Propylene Glycol: Is This Common Food Additive Safe?

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Wellness Mama » Blog » Health » Propylene Glycol: Is This Common Food Additive Safe?

From the sound of its name, it’s probably no surprise that propylene glycol is a synthetic chemical. (It’s actually the main ingredient in antifreeze!) And although its safety is questionable, it’s an incredibly common food additive that the FDA considers “Generally Recognized As Safe” (along with artificial food dyes).

Have you ever seen propylene glycol on a nutrition label and wondered, is it safe? Me too, and here’s what I found out!

What Is Propylene Glycol?

Propylene glycol is derived from petroleum and is a viscous colorless, odorless substance with a sweet taste. Food makers value it for its ability to keep a substance moist, maintain texture, and mix with almost anything (oil, alcohol, and water). Because of these properties and because it is generally recognized as safe, it has become a common food additive in processed or ready-made food items.

Processed food items containing propylene glycol are typically foods that require thickening, emulsifying, or stabilizing properties. These include:

  • Salad dressing
  • Liquid artificial flavoring
  • Ice cream
  • Artificial sweetener
  • Icing
  • Soft drinks
  • Soups
  • Puddings and desserts
  • Sauces and dips

Propylene glycol is also often added to body care products, cosmetics, and medications.

Is Propylene Glycol Safe?

The safety of propylene glycol depends on the dose and individual susceptibility. So it is possible that if you are 100% healthy, exposure to small amounts once in a blue moon might be okay.

Unfortunately, when people consume the processed foods listed above, they usually consume a sizable amount on a regular basis, which is definitely not healthy.

Physiological Side Effects of Propylene Glycol

Consumption of propylene glycol has many known effects … here are the biggies.

Acidifies the Blood

Propylene glycol absorbs very quickly in the small intestine with peak levels detected in the blood about an hour after ingestion. It is also quickly eliminated (almost 50% of what is consumed is left after 4 hours).

About 55% of this is metabolized into lactic and pyruvic acids, while the remaining is eliminated by the kidneys (source).

These lactic and pyruvic acids make the blood more acidic. At low doses, the kidneys can immediately re-balance the blood alkalinity. But higher doses of propylene glycol can acidify the blood, injure the kidneys, and cause toxicity. This is why consistent consumption in large amounts is a bad idea.

In a large enough amount it can acidify the blood to the point that it requires emergency medical care. There are a few case reports, including in the New England Journal of Medicine, when patients injected with psychiatric drugs containing propylene glycol were shown to quickly develop acidosis that can cause a coma and kidney failure. Propylene glycol toxicity can also result in similar symptoms to sepsis or severe inflammatory response syndrome (source).

While it is possible to achieve this dosage level by ingesting it, this reaction is typically only reported when it is administered at a very high dose of over ~2 grams (source).

Contributes to Leaky Cells and Leaky Gut

Like soap, propylene glycol is a surfactant, which means it can break the barrier between fat and water. Our cell membranes are made with thin layers of fat molecules, which can be easily disrupted by surfactants like propylene glycol.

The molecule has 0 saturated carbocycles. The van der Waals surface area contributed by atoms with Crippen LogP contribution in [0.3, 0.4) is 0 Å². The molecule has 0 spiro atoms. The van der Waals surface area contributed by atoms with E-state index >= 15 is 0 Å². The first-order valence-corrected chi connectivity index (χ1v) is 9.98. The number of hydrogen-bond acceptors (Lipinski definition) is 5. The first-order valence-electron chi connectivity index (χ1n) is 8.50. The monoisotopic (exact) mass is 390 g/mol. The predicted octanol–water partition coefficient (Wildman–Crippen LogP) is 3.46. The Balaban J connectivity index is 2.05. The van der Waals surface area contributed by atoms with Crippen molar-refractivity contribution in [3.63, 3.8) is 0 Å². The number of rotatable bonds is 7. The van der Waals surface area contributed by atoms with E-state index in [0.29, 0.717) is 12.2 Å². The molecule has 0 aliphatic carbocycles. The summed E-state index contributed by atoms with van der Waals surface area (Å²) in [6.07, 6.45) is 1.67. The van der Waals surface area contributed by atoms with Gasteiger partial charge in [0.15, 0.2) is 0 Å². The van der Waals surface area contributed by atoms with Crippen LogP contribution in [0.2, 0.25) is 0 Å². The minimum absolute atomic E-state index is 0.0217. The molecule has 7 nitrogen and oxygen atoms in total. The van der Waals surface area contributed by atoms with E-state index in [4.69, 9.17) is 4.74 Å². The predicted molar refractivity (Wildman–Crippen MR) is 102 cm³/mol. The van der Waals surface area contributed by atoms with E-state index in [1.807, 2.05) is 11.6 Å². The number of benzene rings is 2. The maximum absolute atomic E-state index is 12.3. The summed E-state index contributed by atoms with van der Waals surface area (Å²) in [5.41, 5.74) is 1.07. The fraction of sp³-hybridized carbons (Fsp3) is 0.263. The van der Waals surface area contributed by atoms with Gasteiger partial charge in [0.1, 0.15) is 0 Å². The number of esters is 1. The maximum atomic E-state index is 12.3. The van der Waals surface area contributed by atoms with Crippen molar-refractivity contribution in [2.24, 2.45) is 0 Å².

Pharmaceutical companies capitalize on this property by mixing or chemically binding drug molecules to propylene glycol to increase the drug absorption rate (source). This is the case for both drugs that are taken orally and topically.

Cells exposed to propylene glycol become more permeable to other molecules (source). (This is why the safety of e-cigarettes containing propylene glycol together with nicotine and cancer-causing substances is very questionable).

Currently, there is no study that directly tests whether propylene glycol causes leaky gut and the inflammatory health problems caused by the leaky gut. However, in a test tube study, propylene glycol even at low concentration destroyed some gut cells (source).

Those who struggle with leaky gut, autoimmune diseases, or digestive issues, may want to consider avoiding propylene glycol for these reasons.

Increases Risks of Childhood Allergies & Asthma

And if that’s not enough, it may affect our kids as well.

As a volatile organic compound (VOC) emitted from building materials, furniture, paint, carpet and the like, propylene glycol can aggravate the immune system. In a study evaluating the effects of propylene glycol and glycol ether vapors in the air on preschool children’s health, the authors found that the presence of such chemicals in a child’s bedroom air is associated with:

  • 1.5-fold increased risks of asthma
  • 2.8-fold increased risks of allergic rhinitis (hay fever)
  • 1.6-fold increased risks of eczema (source)

A good air purifier can help remove airborne chemicals and is a great idea in any sleeping space.

Irritates the Skin

Propylene glycol has been reported as a skin irritant that can cause dermatitis, an eczema-like rash (source). When added to skin, body care, and cosmetic products, it can really aggravate skin problems. (Ironically, it is often an ingredient in topical medications to treat these skin conditions! How does that make sense?!)

When to Avoid Propylene Glycol

Some people are more sensitive to the side effects of propylene glycol than others. Those who are generally cautioned to avoid it are:

  • People with liver or kidney problems, because the liver and kidneys are responsible for eliminating propylene glycol and its byproducts
  • Pregnant women, babies, and infants as they have reduced ability to handle these types of ingredients (source)